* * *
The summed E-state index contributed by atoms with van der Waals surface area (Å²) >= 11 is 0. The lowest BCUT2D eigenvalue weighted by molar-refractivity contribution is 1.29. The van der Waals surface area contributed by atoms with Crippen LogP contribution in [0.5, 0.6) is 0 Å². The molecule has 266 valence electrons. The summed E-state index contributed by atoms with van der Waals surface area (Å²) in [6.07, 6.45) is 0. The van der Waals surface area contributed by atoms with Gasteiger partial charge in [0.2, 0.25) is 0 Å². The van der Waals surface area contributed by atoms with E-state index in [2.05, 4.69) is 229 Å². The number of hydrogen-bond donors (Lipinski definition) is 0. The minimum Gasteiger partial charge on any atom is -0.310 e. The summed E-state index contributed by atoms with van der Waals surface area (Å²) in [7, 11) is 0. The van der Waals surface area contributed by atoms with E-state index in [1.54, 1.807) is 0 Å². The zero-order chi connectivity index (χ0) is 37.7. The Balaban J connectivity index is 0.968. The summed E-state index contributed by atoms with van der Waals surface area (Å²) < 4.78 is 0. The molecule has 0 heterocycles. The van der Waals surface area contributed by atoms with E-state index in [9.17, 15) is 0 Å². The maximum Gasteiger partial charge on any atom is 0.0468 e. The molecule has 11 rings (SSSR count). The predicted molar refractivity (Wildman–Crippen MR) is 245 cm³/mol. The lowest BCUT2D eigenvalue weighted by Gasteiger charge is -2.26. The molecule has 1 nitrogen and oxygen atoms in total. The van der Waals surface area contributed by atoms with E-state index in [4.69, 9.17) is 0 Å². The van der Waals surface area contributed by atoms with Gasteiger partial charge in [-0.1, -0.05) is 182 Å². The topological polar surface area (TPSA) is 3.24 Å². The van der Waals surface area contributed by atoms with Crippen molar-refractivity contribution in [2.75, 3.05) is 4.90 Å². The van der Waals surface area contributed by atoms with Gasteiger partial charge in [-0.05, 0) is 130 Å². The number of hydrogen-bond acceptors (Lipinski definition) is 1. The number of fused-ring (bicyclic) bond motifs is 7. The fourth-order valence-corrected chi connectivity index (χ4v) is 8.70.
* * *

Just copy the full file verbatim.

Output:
The summed E-state index contributed by atoms with van der Waals surface area (Å²) >= 11 is 0. The lowest BCUT2D eigenvalue weighted by molar-refractivity contribution is 1.29. The van der Waals surface area contributed by atoms with Crippen LogP contribution in [0.5, 0.6) is 0 Å². The molecule has 266 valence electrons. The summed E-state index contributed by atoms with van der Waals surface area (Å²) in [6.07, 6.45) is 0. The van der Waals surface area contributed by atoms with Gasteiger partial charge in [0.2, 0.25) is 0 Å². The van der Waals surface area contributed by atoms with E-state index in [2.05, 4.69) is 229 Å². The number of hydrogen-bond donors (Lipinski definition) is 0. The minimum Gasteiger partial charge on any atom is -0.310 e. The summed E-state index contributed by atoms with van der Waals surface area (Å²) in [7, 11) is 0. The van der Waals surface area contributed by atoms with E-state index in [1.54, 1.807) is 0 Å². The zero-order chi connectivity index (χ0) is 37.7. The Balaban J connectivity index is 0.968. The summed E-state index contributed by atoms with van der Waals surface area (Å²) < 4.78 is 0. The molecule has 0 heterocycles. The van der Waals surface area contributed by atoms with E-state index in [9.17, 15) is 0 Å². The maximum Gasteiger partial charge on any atom is 0.0468 e. The molecule has 11 rings (SSSR count). The predicted molar refractivity (Wildman–Crippen MR) is 245 cm³/mol. The lowest BCUT2D eigenvalue weighted by Gasteiger charge is -2.26. The molecule has 1 nitrogen and oxygen atoms in total. The van der Waals surface area contributed by atoms with E-state index in [4.69, 9.17) is 0 Å². The van der Waals surface area contributed by atoms with Gasteiger partial charge in [-0.1, -0.05) is 182 Å². The topological polar surface area (TPSA) is 3.24 Å². The van der Waals surface area contributed by atoms with Crippen molar-refractivity contribution in [2.75, 3.05) is 4.90 Å². The van der Waals surface area contributed by atoms with Gasteiger partial charge in [-0.05, 0) is 130 Å². The number of hydrogen-bond acceptors (Lipinski definition) is 1. The number of fused-ring (bicyclic) bond motifs is 7. The fourth-order valence-corrected chi connectivity index (χ4v) is 8.70.